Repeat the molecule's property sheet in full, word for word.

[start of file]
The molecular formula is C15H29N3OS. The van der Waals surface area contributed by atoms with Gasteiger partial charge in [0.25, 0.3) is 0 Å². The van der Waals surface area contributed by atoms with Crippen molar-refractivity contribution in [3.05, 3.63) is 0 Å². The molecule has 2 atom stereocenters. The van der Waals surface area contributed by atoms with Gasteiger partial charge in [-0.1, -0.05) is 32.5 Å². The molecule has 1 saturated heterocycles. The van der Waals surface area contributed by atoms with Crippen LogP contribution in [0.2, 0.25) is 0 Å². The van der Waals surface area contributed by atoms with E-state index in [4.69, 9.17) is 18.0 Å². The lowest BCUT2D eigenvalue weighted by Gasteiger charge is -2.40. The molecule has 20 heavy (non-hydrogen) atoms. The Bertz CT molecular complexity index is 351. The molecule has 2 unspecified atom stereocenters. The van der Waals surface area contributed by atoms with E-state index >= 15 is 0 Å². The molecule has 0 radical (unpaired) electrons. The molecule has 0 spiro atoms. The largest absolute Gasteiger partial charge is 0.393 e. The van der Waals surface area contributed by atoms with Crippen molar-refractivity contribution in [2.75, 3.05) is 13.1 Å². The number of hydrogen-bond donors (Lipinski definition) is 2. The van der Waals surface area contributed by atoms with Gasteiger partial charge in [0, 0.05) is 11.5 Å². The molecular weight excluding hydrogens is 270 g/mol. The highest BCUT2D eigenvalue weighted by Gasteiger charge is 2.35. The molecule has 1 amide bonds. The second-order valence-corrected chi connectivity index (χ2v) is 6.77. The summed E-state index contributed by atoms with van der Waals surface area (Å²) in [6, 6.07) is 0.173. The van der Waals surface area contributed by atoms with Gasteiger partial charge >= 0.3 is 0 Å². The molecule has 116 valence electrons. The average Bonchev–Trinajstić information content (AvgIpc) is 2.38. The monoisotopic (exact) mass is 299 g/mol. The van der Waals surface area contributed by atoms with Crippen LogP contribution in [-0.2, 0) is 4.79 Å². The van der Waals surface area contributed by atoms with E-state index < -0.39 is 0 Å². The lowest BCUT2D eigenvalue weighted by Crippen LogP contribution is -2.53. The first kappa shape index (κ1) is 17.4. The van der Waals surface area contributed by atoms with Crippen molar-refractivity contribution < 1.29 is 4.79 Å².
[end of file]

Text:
The molecular formula is C15H29N3OS. The van der Waals surface area contributed by atoms with Gasteiger partial charge in [0.25, 0.3) is 0 Å². The van der Waals surface area contributed by atoms with Crippen molar-refractivity contribution in [3.05, 3.63) is 0 Å². The molecule has 2 atom stereocenters. The van der Waals surface area contributed by atoms with Gasteiger partial charge in [-0.1, -0.05) is 32.5 Å². The molecule has 1 saturated heterocycles. The van der Waals surface area contributed by atoms with Crippen LogP contribution in [0.2, 0.25) is 0 Å². The van der Waals surface area contributed by atoms with E-state index in [4.69, 9.17) is 18.0 Å². The lowest BCUT2D eigenvalue weighted by Gasteiger charge is -2.40. The molecule has 20 heavy (non-hydrogen) atoms. The Bertz CT molecular complexity index is 351. The molecule has 2 unspecified atom stereocenters. The van der Waals surface area contributed by atoms with E-state index >= 15 is 0 Å². The molecule has 0 radical (unpaired) electrons. The molecule has 0 spiro atoms. The largest absolute Gasteiger partial charge is 0.393 e. The van der Waals surface area contributed by atoms with Crippen molar-refractivity contribution in [2.75, 3.05) is 13.1 Å². The number of hydrogen-bond donors (Lipinski definition) is 2. The van der Waals surface area contributed by atoms with Gasteiger partial charge in [0, 0.05) is 11.5 Å². The molecular weight excluding hydrogens is 270 g/mol. The highest BCUT2D eigenvalue weighted by Gasteiger charge is 2.35. The molecule has 1 amide bonds. The second-order valence-corrected chi connectivity index (χ2v) is 6.77. The summed E-state index contributed by atoms with van der Waals surface area (Å²) in [6, 6.07) is 0.173. The van der Waals surface area contributed by atoms with Gasteiger partial charge >= 0.3 is 0 Å². The molecule has 116 valence electrons. The average Bonchev–Trinajstić information content (AvgIpc) is 2.38. The monoisotopic (exact) mass is 299 g/mol. The van der Waals surface area contributed by atoms with Crippen LogP contribution in [-0.2, 0) is 4.79 Å². The van der Waals surface area contributed by atoms with E-state index < -0.39 is 0 Å². The lowest BCUT2D eigenvalue weighted by Crippen LogP contribution is -2.53. The first kappa shape index (κ1) is 17.4. The van der Waals surface area contributed by atoms with Crippen molar-refractivity contribution < 1.29 is 4.79 Å².